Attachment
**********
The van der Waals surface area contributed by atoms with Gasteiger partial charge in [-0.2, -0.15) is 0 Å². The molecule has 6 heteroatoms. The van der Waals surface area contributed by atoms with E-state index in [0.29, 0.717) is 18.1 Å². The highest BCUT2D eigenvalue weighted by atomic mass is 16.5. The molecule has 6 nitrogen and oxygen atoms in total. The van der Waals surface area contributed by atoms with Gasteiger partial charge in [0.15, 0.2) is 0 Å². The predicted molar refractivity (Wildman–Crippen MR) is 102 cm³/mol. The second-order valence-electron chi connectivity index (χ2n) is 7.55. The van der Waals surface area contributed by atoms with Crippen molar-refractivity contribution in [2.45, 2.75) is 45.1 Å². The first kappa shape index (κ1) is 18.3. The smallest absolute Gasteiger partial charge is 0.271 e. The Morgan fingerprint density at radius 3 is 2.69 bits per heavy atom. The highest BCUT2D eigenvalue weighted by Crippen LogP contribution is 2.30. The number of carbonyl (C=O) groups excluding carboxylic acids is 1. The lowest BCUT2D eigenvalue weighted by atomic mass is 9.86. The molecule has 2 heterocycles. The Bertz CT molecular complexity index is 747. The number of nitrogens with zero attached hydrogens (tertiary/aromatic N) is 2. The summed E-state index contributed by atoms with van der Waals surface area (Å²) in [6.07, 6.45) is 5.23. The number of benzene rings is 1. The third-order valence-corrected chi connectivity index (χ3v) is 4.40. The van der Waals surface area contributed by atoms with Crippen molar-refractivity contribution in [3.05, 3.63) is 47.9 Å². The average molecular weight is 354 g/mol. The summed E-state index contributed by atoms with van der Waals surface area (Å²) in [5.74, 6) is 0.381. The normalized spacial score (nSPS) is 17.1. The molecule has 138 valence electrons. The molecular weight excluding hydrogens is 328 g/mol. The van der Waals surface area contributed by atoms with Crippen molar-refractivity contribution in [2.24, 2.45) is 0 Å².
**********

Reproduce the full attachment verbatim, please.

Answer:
The van der Waals surface area contributed by atoms with Gasteiger partial charge in [-0.2, -0.15) is 0 Å². The molecule has 6 heteroatoms. The van der Waals surface area contributed by atoms with E-state index in [0.29, 0.717) is 18.1 Å². The highest BCUT2D eigenvalue weighted by atomic mass is 16.5. The molecule has 6 nitrogen and oxygen atoms in total. The van der Waals surface area contributed by atoms with Gasteiger partial charge in [0.15, 0.2) is 0 Å². The predicted molar refractivity (Wildman–Crippen MR) is 102 cm³/mol. The second-order valence-electron chi connectivity index (χ2n) is 7.55. The van der Waals surface area contributed by atoms with Crippen molar-refractivity contribution in [2.45, 2.75) is 45.1 Å². The first kappa shape index (κ1) is 18.3. The smallest absolute Gasteiger partial charge is 0.271 e. The Morgan fingerprint density at radius 3 is 2.69 bits per heavy atom. The highest BCUT2D eigenvalue weighted by Crippen LogP contribution is 2.30. The number of carbonyl (C=O) groups excluding carboxylic acids is 1. The lowest BCUT2D eigenvalue weighted by atomic mass is 9.86. The molecule has 2 heterocycles. The Bertz CT molecular complexity index is 747. The number of nitrogens with zero attached hydrogens (tertiary/aromatic N) is 2. The summed E-state index contributed by atoms with van der Waals surface area (Å²) in [6.07, 6.45) is 5.23. The number of benzene rings is 1. The third-order valence-corrected chi connectivity index (χ3v) is 4.40. The van der Waals surface area contributed by atoms with Crippen molar-refractivity contribution in [3.05, 3.63) is 47.9 Å². The average molecular weight is 354 g/mol. The summed E-state index contributed by atoms with van der Waals surface area (Å²) in [5.74, 6) is 0.381. The normalized spacial score (nSPS) is 17.1. The molecule has 138 valence electrons. The molecular weight excluding hydrogens is 328 g/mol. The van der Waals surface area contributed by atoms with Crippen molar-refractivity contribution in [2.24, 2.45) is 0 Å².